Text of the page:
This month’s missional community focused blog comes from Neighbours, whose vision is to seek God’s kingdom in their immediate neighbourhoods (which are mostly housing estates).

I remember being challenged by a talk I heard some time ago in which the speaker asked who we let read our bank statements.  Do you show anyone yours?


It’s such a taboo, isn’t it?  Such an affront to suggest someone could look at them…and judge us.  Talking about how we spend money, how much we have, how much we keep, how well we manage it.  Discussions like that bring up shame, embarrassment, pride, fear, resentment.  It makes us prickly.  And yet when we read about the early church and their relationship to money and possessions, we read stories of sharing, of knowing and meeting one another’s needs, of openhandedness.  It’s the most enormous challenge to work out how to apply that ethos in a culture where the privacy of our finances is absolute.   Where we are persuaded daily to never be satisfied but always want more.  In a city, a country and a world where inequality is growing at alarming rates.

In our missional community, we have really tried to talk about taboo subjects like money.  We haven’t got as far as sharing bank statements, but we have intentionally talked about money.  I remember being struck after the first time we talked about it as part of our discipleship how when we start talking about money, actually what we end up talking about is relationships, communication, fear, trust and priorities.  In the end the financial part of our chat seemed like just the tip of the iceberg.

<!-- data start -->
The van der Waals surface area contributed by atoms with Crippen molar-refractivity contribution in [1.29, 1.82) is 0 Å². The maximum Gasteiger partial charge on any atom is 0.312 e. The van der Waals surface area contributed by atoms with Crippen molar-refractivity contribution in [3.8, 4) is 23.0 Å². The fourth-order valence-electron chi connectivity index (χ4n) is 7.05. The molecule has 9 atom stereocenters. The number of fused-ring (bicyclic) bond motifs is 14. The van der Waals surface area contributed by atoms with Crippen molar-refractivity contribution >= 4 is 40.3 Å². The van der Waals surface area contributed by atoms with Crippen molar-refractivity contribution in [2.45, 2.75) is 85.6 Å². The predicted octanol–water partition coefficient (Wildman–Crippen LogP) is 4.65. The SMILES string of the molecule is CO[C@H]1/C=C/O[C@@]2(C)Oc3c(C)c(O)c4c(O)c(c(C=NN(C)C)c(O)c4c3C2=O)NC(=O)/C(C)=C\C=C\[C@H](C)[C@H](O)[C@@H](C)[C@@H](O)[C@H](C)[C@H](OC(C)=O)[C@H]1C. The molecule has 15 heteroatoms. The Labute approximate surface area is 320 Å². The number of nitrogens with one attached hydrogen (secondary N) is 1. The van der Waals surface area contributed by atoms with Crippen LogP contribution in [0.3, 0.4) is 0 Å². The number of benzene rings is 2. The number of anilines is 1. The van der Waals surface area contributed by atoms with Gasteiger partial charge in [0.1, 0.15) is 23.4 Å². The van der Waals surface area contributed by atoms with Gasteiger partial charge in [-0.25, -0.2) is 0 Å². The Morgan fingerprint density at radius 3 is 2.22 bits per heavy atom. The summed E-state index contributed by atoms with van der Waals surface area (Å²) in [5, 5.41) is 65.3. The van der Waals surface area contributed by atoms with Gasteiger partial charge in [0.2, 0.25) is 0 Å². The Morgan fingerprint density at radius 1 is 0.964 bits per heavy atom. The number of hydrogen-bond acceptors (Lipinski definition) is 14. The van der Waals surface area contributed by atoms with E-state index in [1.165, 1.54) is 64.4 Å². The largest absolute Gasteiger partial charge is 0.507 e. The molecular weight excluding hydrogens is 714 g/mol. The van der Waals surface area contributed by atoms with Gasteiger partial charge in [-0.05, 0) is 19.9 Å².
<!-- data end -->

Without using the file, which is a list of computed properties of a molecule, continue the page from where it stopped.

And I think community is our best chance of finding a healthy, holy way through to generosity, and kingdom-ly money management.  You might not have that conversation with your whole community, but if MCs are the place of intentional discipleship and growth then they’re the place we should have those conversations.  No one individual or family has this locked up, we really need the wisdom of one another’s perspectives and experiences.  It takes courage to go there.

We’ve tried to go there again this month as a community, prompted by the Sunday talks.  We met a couple of days ago ad talked about where we were being challenged and what we needed to do about it.  Most of the chat was about money, even though our theme was wider.  But it got us wondering about what generosity looks like in the communities where we live. Because I’m not sure our communities need money.  I mean, there is definitely economic need on our estates, but writing a cheque is not what will bring change.  Our best guess is that our neighbours need time, love, care, commitment, friendship, prayer.  They need the gospel with clothes on.  They need us to be present.  Which is a much bigger ask.

Money is a clear indicator of where our priorities are.  But so is where we spend our time.  And who we pray for.  Who we look out for in a meaningful way and create space for in our homes and diaries.  Where do you find it easiest to be generous, and where do you find it hardest?